Table of Contents
Brecker’s career as a jazz musician traces its origins to the music of John Coltrane. He began his studies on clarinet in school, and switched to tenor sax later in life.
In 1969 he co-founded Dreams, a pioneering fusion group that combined elements of jazz with rock, R&B and funk. They released two adventurous albums that have since become collector’s items.
Early Life and Education
Born in Philadelphia, Brecker grew up in a musical family. His father, a lawyer, took his son to jazz concerts and would lead the family in jam sessions.
He started out on clarinet, moving to alto sax in eighth grade and settling on tenor sax in tenth grade. He was exposed to a variety of music styles and influenced by the jazz of John Coltrane, Miles Davis and Dizzy Gillespie.
After graduating from Indiana University in 1969, he moved to New York City with his brother Randy Brecker. Together they formed a band called Dreams, which became a pioneering fusion band and recorded several highly influential albums.
John Becker was an influential jazz saxophonist, composer, and educator. He recorded and performed for many years with a variety of bands and artists.
He was a founding member of Dreams, a fusion jazz-rock band. He also played with a number of other musicians, including Horace Silver and Michael Brecker.
As a soloist, he was nominated for several Grammys, and he recorded a number of albums as a leader. He was a member of Herbie Hancock’s Headhunters II band and toured with Paul Simon.
He and his older brother Randy formed the Brecker Brothers, a fusion group that became popular in the mid-1970s. Their horn lines were complex and often interwoven with rock back beats and bold synthesizers.
Achievements and Honors
Brecker was the most widely-recorded jazz saxophonist of his time. He produced more than 900 albums as a sideman, and won 11 Grammy Awards for his work on those records.
His tenor sax playing, which was influenced by the jazz greats John Coltrane and Wayne Shorter, combined an improvisatory flair with the timbres of rock music, creating a unique, recognizable sound that had an immediate impact on young sax players.
In his later years, Brecker shed the grandstanding pyrotechnics of his early career and developed subtler colors and greater contrast in his improvisation. He also expanded his leadership horizons, working with a larger band on some of his more innovative music.
In addition to his own bands, Brecker performed with a virtual “Who’s Who” of jazz and pop giants. He recorded or performed with Herbie Hancock, Chick Corea, Chet Baker, George Benson, Quincy Jones, Charles Mingus, Jaco Pastorius, McCoy Tyner, Pat Metheny and many others.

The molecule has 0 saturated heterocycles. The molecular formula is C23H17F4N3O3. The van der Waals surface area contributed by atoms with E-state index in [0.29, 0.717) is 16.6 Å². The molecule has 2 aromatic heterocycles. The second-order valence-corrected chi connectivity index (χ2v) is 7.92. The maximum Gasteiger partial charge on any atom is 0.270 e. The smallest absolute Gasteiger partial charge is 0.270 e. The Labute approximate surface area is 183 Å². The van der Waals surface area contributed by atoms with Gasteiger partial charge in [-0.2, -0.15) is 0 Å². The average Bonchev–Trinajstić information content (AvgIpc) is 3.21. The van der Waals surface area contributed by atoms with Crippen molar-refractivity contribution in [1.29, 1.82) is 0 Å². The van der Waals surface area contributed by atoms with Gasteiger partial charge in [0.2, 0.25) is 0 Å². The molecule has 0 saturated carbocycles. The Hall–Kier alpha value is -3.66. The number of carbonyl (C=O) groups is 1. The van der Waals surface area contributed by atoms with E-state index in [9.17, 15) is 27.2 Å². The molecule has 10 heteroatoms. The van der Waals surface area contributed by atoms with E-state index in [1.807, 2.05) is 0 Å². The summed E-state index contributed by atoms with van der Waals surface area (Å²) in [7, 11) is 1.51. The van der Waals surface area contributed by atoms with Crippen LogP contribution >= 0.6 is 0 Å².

A self-effacing, pace-setting saxophonist who was a great artist and a great human being. Brecker died of leukemia in 2007.
During his career, he appeared on nearly 900 albums as a soloist or sideman with bands from both the jazz and pop genres. He teamed with Paul Simon and James Taylor, among others.
The book also focuses on Brecker’s battle with heroin addiction and the efforts he made to help other musicians. Milkowski (Legends of Jazz; Keith Richards: A Rock ‘n’ Roll Life) tells the story with a great deal of passion and energy.
After he was diagnosed with MDS, a rare form of cancer that affects the bone marrow’s ability to produce healthy blood cells, Brecker and his wife started a worldwide search for a bone marrow donor. They raised tens of thousands of dollars for testing, and eventually connected dozens of donors.
John Brecker is a lawyer and a Chartered Alternatives Investment Analyst with extensive experience in growing an alternative investment fund from inception to billions of investor capital. He was one of the founding partners of Longacre Fund Management, LLC.
His net worth is estimated at $1 million. He is also a partner at Hamilton Lane, an alternative investment management firm.
During the 1960s, he formed a jazz-rock fusion group Blood, Sweat & Tears, before joining pianist Horace Silver’s quintet. Afterward, he joined his brother Michael in Dreams, and later the Brecker Brothers Band.
He played on hundreds of albums, both as a band member and as a guest soloist, putting his stamp on a wide variety of pop and rock songs. He also contributed to several books on jazz history.